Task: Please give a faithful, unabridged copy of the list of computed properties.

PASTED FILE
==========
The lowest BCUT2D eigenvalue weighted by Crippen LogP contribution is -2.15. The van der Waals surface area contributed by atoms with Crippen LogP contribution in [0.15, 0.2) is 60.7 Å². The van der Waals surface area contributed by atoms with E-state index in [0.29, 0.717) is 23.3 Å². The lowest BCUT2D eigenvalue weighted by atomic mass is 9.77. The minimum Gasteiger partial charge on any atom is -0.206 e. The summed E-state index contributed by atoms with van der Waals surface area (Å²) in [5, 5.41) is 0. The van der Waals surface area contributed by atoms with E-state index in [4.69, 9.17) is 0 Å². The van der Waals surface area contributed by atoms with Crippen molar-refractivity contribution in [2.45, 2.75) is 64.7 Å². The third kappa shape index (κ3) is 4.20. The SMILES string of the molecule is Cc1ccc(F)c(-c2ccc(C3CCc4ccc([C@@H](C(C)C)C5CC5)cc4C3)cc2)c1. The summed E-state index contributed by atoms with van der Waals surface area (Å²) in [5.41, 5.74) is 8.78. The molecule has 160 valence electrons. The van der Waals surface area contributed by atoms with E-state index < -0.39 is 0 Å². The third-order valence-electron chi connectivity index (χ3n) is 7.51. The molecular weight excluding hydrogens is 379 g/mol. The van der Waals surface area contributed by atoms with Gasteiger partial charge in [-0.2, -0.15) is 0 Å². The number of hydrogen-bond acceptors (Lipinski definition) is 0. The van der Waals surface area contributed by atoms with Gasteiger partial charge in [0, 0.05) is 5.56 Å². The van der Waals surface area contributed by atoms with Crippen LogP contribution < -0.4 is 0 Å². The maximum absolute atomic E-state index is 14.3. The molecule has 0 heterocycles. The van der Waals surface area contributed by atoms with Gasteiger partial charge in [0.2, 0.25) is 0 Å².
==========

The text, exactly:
The lowest BCUT2D eigenvalue weighted by Crippen LogP contribution is -2.15. The van der Waals surface area contributed by atoms with Crippen LogP contribution in [0.15, 0.2) is 60.7 Å². The van der Waals surface area contributed by atoms with E-state index in [0.29, 0.717) is 23.3 Å². The lowest BCUT2D eigenvalue weighted by atomic mass is 9.77. The minimum Gasteiger partial charge on any atom is -0.206 e. The summed E-state index contributed by atoms with van der Waals surface area (Å²) in [5, 5.41) is 0. The van der Waals surface area contributed by atoms with E-state index in [4.69, 9.17) is 0 Å². The van der Waals surface area contributed by atoms with Crippen molar-refractivity contribution in [2.45, 2.75) is 64.7 Å². The third kappa shape index (κ3) is 4.20. The SMILES string of the molecule is Cc1ccc(F)c(-c2ccc(C3CCc4ccc([C@@H](C(C)C)C5CC5)cc4C3)cc2)c1. The summed E-state index contributed by atoms with van der Waals surface area (Å²) in [5.41, 5.74) is 8.78. The molecule has 160 valence electrons. The van der Waals surface area contributed by atoms with E-state index < -0.39 is 0 Å². The third-order valence-electron chi connectivity index (χ3n) is 7.51. The molecular weight excluding hydrogens is 379 g/mol. The van der Waals surface area contributed by atoms with Gasteiger partial charge in [-0.2, -0.15) is 0 Å². The number of hydrogen-bond acceptors (Lipinski definition) is 0. The van der Waals surface area contributed by atoms with Gasteiger partial charge in [0, 0.05) is 5.56 Å². The van der Waals surface area contributed by atoms with Crippen LogP contribution < -0.4 is 0 Å². The maximum absolute atomic E-state index is 14.3. The molecule has 0 heterocycles. The van der Waals surface area contributed by atoms with Gasteiger partial charge in [0.2, 0.25) is 0 Å².